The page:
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KendoUI Release Q2’2014 Toolbar (basics)


Today, just few minutes back, Telerik has announced their new version of KendoUI: Q2’2014. Some new widgets, features and AngularJS framework integrated in the official code.

In this release there are some very powerful widgets, actually I do consider them as full applications more than just simple widgets. Focusing in Kendo UI Web we find the following new Widgets:

  • Pivot Grid, see demo here, with functionality similar to the one that you can find in Microsoft Excel and very useful for analyzing data in a numeric way.
  • Gant, see demo here, with functionality similar to Microsoft Plan Project, and good for displaying project status.
  • And, my favorite one, ToolBar, see demo here. A ToolBar similar to the one that you can find in Editor Widget and something that we missed for a long time.

Toolbar

Kendo UI new ToolBar widget includes the following features:

  • Button: regular button that might include an icon, a text or both.
  • Button Group: set of buttons rendered together (no space between buttons)
  • Split Button: a button that include a text plus a drop down menu with more buttons.
  • Separator: separate a group of buttons by a vertical bar.
  • If it does not fit in your screen it includes an overflow button with the hidden buttons.

Defining a toolbar

A toolbar is basically an array of items where each item is a Button, a Button Group, a Split Button or a Separator. When the element is a Button Group, then it will include the different buttons that compose the group.

Basic buttons are defined as:

$("#toolbar").kendoToolBar({
  items: [
    { type: "button", icon: "plus", text: "Add" },
    { type: "button", icon: "dash", text: "Remove" },
  ]
});

Each element in the array includes:

  • A “type” that indicates the type of element. Supported types are “button”, “splitButton”, “buttonGroup”, “separator”.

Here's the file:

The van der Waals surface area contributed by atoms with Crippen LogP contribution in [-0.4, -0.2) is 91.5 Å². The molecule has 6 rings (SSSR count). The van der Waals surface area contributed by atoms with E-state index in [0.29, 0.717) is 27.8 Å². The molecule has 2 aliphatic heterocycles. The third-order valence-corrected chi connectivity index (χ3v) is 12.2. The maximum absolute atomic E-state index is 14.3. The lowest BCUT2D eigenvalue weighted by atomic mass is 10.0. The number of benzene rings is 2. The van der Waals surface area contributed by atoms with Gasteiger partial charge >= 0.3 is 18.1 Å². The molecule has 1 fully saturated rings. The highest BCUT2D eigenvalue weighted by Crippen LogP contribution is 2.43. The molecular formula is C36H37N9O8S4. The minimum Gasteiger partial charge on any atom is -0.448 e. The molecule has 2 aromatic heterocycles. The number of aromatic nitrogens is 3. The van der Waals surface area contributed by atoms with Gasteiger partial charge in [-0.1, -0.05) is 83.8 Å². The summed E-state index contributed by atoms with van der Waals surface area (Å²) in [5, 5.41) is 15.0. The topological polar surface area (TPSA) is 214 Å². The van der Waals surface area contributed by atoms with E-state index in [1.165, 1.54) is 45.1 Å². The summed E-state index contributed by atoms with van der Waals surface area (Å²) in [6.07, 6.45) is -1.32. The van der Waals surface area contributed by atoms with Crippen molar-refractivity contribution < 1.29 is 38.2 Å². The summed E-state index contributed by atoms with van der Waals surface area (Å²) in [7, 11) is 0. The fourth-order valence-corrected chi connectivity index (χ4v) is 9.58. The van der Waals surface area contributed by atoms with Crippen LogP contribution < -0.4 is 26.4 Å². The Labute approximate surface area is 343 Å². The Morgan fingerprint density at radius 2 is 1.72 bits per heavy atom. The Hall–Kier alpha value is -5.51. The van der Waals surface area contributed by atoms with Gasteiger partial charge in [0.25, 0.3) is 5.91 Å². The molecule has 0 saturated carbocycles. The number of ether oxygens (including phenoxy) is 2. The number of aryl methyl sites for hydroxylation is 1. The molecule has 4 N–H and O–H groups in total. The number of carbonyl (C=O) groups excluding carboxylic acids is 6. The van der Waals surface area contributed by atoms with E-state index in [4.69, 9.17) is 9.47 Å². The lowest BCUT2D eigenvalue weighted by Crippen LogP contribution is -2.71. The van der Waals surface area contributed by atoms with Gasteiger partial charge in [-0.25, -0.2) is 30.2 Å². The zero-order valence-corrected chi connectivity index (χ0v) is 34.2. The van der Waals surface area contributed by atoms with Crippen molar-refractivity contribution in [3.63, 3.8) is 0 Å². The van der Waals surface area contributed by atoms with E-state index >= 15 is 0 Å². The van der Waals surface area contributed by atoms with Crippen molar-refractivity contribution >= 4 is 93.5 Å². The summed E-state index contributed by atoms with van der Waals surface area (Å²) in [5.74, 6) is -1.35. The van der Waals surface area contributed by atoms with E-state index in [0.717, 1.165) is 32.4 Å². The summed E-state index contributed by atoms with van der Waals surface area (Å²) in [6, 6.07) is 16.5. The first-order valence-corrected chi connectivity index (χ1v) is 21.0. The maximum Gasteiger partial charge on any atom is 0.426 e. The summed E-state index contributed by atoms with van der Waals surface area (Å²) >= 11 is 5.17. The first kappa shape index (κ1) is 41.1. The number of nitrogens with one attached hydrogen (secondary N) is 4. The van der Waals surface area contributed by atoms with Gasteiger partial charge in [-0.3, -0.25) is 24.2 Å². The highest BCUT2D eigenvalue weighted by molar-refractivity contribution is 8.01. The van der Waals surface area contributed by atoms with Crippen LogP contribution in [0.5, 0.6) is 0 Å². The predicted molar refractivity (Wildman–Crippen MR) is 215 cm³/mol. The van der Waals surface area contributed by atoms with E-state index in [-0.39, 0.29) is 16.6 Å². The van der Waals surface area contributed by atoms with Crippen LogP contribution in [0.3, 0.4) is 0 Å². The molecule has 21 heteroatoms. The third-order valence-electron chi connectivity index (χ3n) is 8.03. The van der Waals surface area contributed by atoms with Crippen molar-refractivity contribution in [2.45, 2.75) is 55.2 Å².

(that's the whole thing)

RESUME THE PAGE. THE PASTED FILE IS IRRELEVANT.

• A “text” the displayed text in the button. If not defined there is no text (only icon).
  • An “icon” the displayed icon in the button. If not defined there is no icon (only text).

It might also include other properties as “id” (assign a unique identifier to the button), “click” event handler that will execute when the button is clicked.

Defining a button group is as simple as defining a button.

$("#toolbar").kendoToolBar({
  items: [
    { 
      type: "buttonGroup", 
      buttons: [
        { type: "button", icon: "clock" },
        { type: "button", icon: "note" },
        { type: "button", icon: "refresh" }
      ]
    }
  ]
});

Define the “type” as “buttonGroup” and then define an array of buttons defined as before.

A “separatore” is equally very easy to define. Simply try:

$("#toolbar").kendoToolBar({
  items: [
    { type: "button", icon: "plus", text: "Add" },
    { type: "separator" },
    { type: "button", icon: "dash", text: "Remove" },
  ]
});

Really simple and really useful Widget!

NOTE: Default supported icons are found in Styling / Icons

KendoUI MultiSelect with server side filtering


Today I got a question where someone wanted to use KendoUI AutoComplete but wanted it to look like a KendoUI MultiSelect. When I wonder why he/she wanted to use an AutoComplete the only reason was because the list of elements was huge. So, why not using Server Side Filtering in a MultiSelect?.

KendoUI Server Side Filtering

When you need to manage a large list of elements the solution doing some filtering in the server and just transfer a few of them.

The advantages of this are multiple:

  1. Save bandwidth sending only few elements
  2. Do not render an HTML element for each element returned
  3. Save memory due to less DOM elements
  4. Save memory due to a smaller KendoUI DataSource
  5. Increase performance do to a smaller DOM

So why not always using Server Side Filtering? Sometimes the fact of going back and forth getting new elements is not worthy for a small list of elements and this increases the complexity in the server that needs to deal with filtering.

Think about the number of elements and how they are going to be displayed in screen, if there is no good reason for having all pre-loaded, try doing it in the server.

KendoUI MultiSelect with server side filtering: MySQL table structure

This example will show a KendoUI MultiSelect that allows to choose countries from a MySQL database.

The structure of the countries table in MySQL is:

mysql> desc countries;
+-------+---------------+------+-----+---------+-------+
| Field | Type          | Null | Key | Default | Extra |
+-------+---------------+------+-----+---------+-------+
| id    | decimal(10,0) | NO   | PRI | NULL    |       |
| name  | varchar(128)  | NO   |     | NULL    |       |
+-------+---------------+------+-----+---------+-------+
2 rows in set (0,00 sec)

mysql> 

And one sample of the content is:

mysql> select * from countries order by name limit 10;
+----+---------------------+
| id | name                |
+----+---------------------+
|  0 | Afghanistan         |
|  2 | Albania             |